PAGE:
By Roy L Hales
The latest attempt to curtail net metering just occurred in Washington state. If HB 2176 had passed, utilities companies would have been able to obtain control of “leased energy” programs. Only the bill has been returned to committee which, as this session is over, means it is dead.
There is a passage in HB 2176 that would have enabled utility companies to obtain a monopoly, “If an electric utility offers a leased energy program, no other entity may offer leases to the utility’s customers.”
Though the bill has failed, one has to ask who were the principals behind it. We can get a pretty good idea by following the political contributions back to source.
Investor owned utilities made a total of $400, 588 in campaign contributions during the last election. Most of that came from PacifiCorp ($216,850) and Puget Sound Energy ($123,200). They are both members of the Edison Electric Institute (EEI), an association that represents all U.S. investor-owned electric companies.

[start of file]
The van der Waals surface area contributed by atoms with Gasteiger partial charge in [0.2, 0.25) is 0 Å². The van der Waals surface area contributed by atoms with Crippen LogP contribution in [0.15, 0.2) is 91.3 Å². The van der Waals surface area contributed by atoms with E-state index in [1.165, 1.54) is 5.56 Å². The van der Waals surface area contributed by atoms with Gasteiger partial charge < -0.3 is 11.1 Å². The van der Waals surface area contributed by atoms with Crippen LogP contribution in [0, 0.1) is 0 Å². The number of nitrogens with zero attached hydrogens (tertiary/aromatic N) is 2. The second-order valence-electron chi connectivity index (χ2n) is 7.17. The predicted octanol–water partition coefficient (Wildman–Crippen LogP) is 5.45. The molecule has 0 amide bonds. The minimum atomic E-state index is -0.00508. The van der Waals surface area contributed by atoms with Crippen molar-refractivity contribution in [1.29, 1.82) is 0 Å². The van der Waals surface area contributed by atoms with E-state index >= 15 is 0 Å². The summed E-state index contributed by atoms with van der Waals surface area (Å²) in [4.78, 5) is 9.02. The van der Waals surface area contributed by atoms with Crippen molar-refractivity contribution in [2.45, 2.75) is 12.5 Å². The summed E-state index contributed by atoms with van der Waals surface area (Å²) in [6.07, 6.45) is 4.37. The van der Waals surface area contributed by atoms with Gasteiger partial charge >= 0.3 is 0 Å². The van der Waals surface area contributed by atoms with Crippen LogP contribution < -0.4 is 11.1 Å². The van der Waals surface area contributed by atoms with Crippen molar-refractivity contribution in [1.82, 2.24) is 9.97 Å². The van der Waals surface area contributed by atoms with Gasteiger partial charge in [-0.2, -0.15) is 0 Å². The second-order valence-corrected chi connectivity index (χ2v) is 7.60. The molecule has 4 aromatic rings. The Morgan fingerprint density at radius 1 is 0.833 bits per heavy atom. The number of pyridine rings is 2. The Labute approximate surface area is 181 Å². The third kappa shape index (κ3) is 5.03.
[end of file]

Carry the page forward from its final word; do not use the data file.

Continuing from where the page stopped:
EEI has been heavily involved in the utilities vs net metering skirmishes throughout the US. They published a booklet that identified “Distributed energy resources (DER) as (p 4) “the largest near-term threat to the utility model.” (The best known DER is rooftop solar.) EEI was also been active in the attempt to defame the rooftop solar industry thfrough attack ads in both Colorado and Arizona.
The American Legislature Exchange Council (ALEC), an organization that Mother Jones called “one of the nation’s most powerful—and least known—corporate lobbies” is believed to be closely allied to EEI. ALEC attempts to work through state lawmakers and framed a model for legislation to roll back renewable portfolio standards that was subsequently traced to bills in 13 states.
Both PacifiCorp and its parent company, MidAmerican, were members of ALEC up until recently.
The oil and gas sector contributed $489,764 in the last election.